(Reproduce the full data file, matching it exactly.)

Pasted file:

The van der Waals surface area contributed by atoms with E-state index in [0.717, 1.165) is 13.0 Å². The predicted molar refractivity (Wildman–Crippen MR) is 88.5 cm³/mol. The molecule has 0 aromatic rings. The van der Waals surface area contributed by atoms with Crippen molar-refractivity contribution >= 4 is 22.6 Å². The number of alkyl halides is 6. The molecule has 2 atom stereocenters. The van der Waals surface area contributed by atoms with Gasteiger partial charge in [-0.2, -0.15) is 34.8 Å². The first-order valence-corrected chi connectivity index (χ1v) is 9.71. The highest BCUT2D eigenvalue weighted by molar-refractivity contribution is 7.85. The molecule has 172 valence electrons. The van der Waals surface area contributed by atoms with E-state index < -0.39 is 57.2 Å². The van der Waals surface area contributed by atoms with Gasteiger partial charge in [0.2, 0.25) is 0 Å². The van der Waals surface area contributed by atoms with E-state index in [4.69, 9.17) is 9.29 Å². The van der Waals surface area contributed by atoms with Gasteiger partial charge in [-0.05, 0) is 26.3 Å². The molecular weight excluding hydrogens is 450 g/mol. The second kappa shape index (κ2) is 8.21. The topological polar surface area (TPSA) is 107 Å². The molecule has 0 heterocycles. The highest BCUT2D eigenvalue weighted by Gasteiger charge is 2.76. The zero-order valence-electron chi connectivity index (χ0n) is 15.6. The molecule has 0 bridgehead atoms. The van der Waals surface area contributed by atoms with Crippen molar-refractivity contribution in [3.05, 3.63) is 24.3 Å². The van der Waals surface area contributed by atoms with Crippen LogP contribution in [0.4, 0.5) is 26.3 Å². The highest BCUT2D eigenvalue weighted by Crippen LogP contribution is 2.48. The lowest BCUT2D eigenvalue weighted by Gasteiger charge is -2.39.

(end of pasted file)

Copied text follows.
The van der Waals surface area contributed by atoms with E-state index in [0.717, 1.165) is 13.0 Å². The predicted molar refractivity (Wildman–Crippen MR) is 88.5 cm³/mol. The molecule has 0 aromatic rings. The van der Waals surface area contributed by atoms with Crippen molar-refractivity contribution >= 4 is 22.6 Å². The number of alkyl halides is 6. The molecule has 2 atom stereocenters. The van der Waals surface area contributed by atoms with Gasteiger partial charge in [-0.2, -0.15) is 34.8 Å². The first-order valence-corrected chi connectivity index (χ1v) is 9.71. The highest BCUT2D eigenvalue weighted by molar-refractivity contribution is 7.85. The molecule has 172 valence electrons. The van der Waals surface area contributed by atoms with E-state index < -0.39 is 57.2 Å². The van der Waals surface area contributed by atoms with Gasteiger partial charge in [0.2, 0.25) is 0 Å². The van der Waals surface area contributed by atoms with E-state index in [4.69, 9.17) is 9.29 Å². The van der Waals surface area contributed by atoms with Gasteiger partial charge in [-0.05, 0) is 26.3 Å². The molecular weight excluding hydrogens is 450 g/mol. The second kappa shape index (κ2) is 8.21. The topological polar surface area (TPSA) is 107 Å². The molecule has 0 heterocycles. The highest BCUT2D eigenvalue weighted by Gasteiger charge is 2.76. The zero-order valence-electron chi connectivity index (χ0n) is 15.6. The molecule has 0 bridgehead atoms. The van der Waals surface area contributed by atoms with Crippen molar-refractivity contribution in [3.05, 3.63) is 24.3 Å². The van der Waals surface area contributed by atoms with Crippen LogP contribution in [0.4, 0.5) is 26.3 Å². The highest BCUT2D eigenvalue weighted by Crippen LogP contribution is 2.48. The lowest BCUT2D eigenvalue weighted by Gasteiger charge is -2.39.